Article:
'Innovate 2 Innovation' Envisions Resurgent California
August 17, 2011
In a not too distant California future,
students experience classrooms as a rich, multimedia virtual concept instead of a
physical space. They graduate into a workforce and marketplace that thrives on the
seamless, constant conversion of intellectual ability into economic power.
Part of that workforce successfully applies the latest technology solutions to
ensure water quality, restore watersheds, repair habitats and develop new products and
services that address California's water challenges.
California is back, having recaptured its role as global leader in innovation.
A lofty goal in a California presently defined by budget challenges and economic
morass, but entirely within the state's reach if it follows a detailed plan, such as one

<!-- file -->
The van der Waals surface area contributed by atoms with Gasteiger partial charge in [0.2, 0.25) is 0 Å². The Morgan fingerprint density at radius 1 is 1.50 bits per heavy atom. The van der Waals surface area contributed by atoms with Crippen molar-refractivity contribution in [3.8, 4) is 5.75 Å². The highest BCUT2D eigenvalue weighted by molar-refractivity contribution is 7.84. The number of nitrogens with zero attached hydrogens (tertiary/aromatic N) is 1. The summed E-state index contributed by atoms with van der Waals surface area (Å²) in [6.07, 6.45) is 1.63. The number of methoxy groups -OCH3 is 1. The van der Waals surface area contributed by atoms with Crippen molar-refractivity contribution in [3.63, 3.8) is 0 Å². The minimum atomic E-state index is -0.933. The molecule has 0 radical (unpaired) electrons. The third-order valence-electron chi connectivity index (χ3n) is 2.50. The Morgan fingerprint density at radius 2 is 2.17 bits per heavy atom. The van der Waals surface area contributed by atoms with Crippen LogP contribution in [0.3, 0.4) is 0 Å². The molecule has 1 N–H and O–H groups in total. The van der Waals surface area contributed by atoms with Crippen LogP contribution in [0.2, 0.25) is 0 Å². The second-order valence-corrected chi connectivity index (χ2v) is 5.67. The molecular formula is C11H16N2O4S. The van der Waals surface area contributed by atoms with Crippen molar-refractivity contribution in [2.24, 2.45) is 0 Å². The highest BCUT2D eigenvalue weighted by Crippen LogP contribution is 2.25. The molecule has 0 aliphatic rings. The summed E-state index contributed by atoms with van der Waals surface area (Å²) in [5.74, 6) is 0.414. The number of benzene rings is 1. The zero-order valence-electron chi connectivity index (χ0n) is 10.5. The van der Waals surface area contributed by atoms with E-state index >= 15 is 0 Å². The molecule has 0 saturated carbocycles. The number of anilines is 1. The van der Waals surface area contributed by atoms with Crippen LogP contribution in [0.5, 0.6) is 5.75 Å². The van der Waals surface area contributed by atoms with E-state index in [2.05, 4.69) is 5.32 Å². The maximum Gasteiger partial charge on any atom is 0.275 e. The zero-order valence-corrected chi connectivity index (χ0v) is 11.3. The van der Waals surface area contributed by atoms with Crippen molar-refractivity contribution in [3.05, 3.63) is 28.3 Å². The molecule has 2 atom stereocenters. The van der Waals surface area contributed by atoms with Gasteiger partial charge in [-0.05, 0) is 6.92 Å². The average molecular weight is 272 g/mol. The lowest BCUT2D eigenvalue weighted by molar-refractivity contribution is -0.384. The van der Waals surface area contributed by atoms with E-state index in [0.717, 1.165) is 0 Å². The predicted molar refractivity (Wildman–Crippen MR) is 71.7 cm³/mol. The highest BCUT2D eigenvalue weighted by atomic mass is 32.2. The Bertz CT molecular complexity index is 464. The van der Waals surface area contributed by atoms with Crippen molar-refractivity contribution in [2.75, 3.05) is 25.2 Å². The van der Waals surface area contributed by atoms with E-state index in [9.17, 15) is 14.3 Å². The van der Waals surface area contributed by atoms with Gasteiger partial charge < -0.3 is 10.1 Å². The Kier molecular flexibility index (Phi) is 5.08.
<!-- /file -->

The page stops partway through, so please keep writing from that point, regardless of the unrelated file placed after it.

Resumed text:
outlined in a report to the California Legislature released today by the California Council
on Science and Technology (CCST).
"Innovate 2 Innovation," or "i2i," presents an action plan that would restore
California's magnetic attraction for talent and unparalleled reputation for scientific
research and high technology.
"This report is timely, as California's leaders determine how best to nurture the
innovations that will grow our economy," said Senate President pro Tem Darrell
Steinberg. "CCST's report reassures us about what's right with California - the assets on
which we can build, to ensure California continues to enhance its science and
technology industry from the classroom to the workplace. At the same time, it maps
out thoughtful recommendations to address the fundamental challenges to California's
future competitiveness. We look forward to reviewing these recommendations."